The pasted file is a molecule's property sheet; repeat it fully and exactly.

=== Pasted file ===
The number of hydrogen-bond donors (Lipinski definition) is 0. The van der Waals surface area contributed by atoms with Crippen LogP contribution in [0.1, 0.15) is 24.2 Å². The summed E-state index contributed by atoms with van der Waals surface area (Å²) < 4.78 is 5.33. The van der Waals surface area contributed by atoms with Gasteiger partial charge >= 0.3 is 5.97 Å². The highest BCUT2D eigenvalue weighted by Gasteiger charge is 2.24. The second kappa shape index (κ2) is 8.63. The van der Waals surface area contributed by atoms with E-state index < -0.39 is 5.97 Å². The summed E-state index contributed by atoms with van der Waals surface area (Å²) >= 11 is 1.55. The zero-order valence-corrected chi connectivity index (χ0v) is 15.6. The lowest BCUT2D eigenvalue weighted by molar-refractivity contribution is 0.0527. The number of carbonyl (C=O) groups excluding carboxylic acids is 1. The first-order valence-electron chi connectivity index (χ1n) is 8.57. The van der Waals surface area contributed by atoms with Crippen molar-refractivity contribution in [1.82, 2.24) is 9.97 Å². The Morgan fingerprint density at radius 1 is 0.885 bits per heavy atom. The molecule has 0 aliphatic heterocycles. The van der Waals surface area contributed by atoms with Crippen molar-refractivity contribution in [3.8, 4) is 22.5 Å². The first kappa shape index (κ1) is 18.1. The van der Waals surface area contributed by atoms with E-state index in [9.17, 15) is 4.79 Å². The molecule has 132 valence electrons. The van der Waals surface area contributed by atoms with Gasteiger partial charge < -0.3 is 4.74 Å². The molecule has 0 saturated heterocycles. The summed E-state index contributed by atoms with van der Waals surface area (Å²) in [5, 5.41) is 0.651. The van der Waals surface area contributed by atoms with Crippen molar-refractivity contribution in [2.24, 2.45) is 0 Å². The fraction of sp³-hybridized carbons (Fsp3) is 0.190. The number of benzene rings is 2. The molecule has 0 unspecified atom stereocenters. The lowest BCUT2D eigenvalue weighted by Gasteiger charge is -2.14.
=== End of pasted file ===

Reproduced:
The number of hydrogen-bond donors (Lipinski definition) is 0. The van der Waals surface area contributed by atoms with Crippen LogP contribution in [0.1, 0.15) is 24.2 Å². The summed E-state index contributed by atoms with van der Waals surface area (Å²) < 4.78 is 5.33. The van der Waals surface area contributed by atoms with Gasteiger partial charge >= 0.3 is 5.97 Å². The highest BCUT2D eigenvalue weighted by Gasteiger charge is 2.24. The second kappa shape index (κ2) is 8.63. The van der Waals surface area contributed by atoms with E-state index < -0.39 is 5.97 Å². The summed E-state index contributed by atoms with van der Waals surface area (Å²) >= 11 is 1.55. The zero-order valence-corrected chi connectivity index (χ0v) is 15.6. The lowest BCUT2D eigenvalue weighted by molar-refractivity contribution is 0.0527. The number of carbonyl (C=O) groups excluding carboxylic acids is 1. The first-order valence-electron chi connectivity index (χ1n) is 8.57. The van der Waals surface area contributed by atoms with Crippen molar-refractivity contribution in [1.82, 2.24) is 9.97 Å². The Morgan fingerprint density at radius 1 is 0.885 bits per heavy atom. The molecule has 0 aliphatic heterocycles. The van der Waals surface area contributed by atoms with Crippen molar-refractivity contribution in [3.8, 4) is 22.5 Å². The first kappa shape index (κ1) is 18.1. The van der Waals surface area contributed by atoms with E-state index in [9.17, 15) is 4.79 Å². The molecule has 132 valence electrons. The van der Waals surface area contributed by atoms with Gasteiger partial charge < -0.3 is 4.74 Å². The molecule has 0 saturated heterocycles. The summed E-state index contributed by atoms with van der Waals surface area (Å²) in [5, 5.41) is 0.651. The van der Waals surface area contributed by atoms with Crippen molar-refractivity contribution in [2.24, 2.45) is 0 Å². The fraction of sp³-hybridized carbons (Fsp3) is 0.190. The number of benzene rings is 2. The molecule has 0 unspecified atom stereocenters. The lowest BCUT2D eigenvalue weighted by Gasteiger charge is -2.14.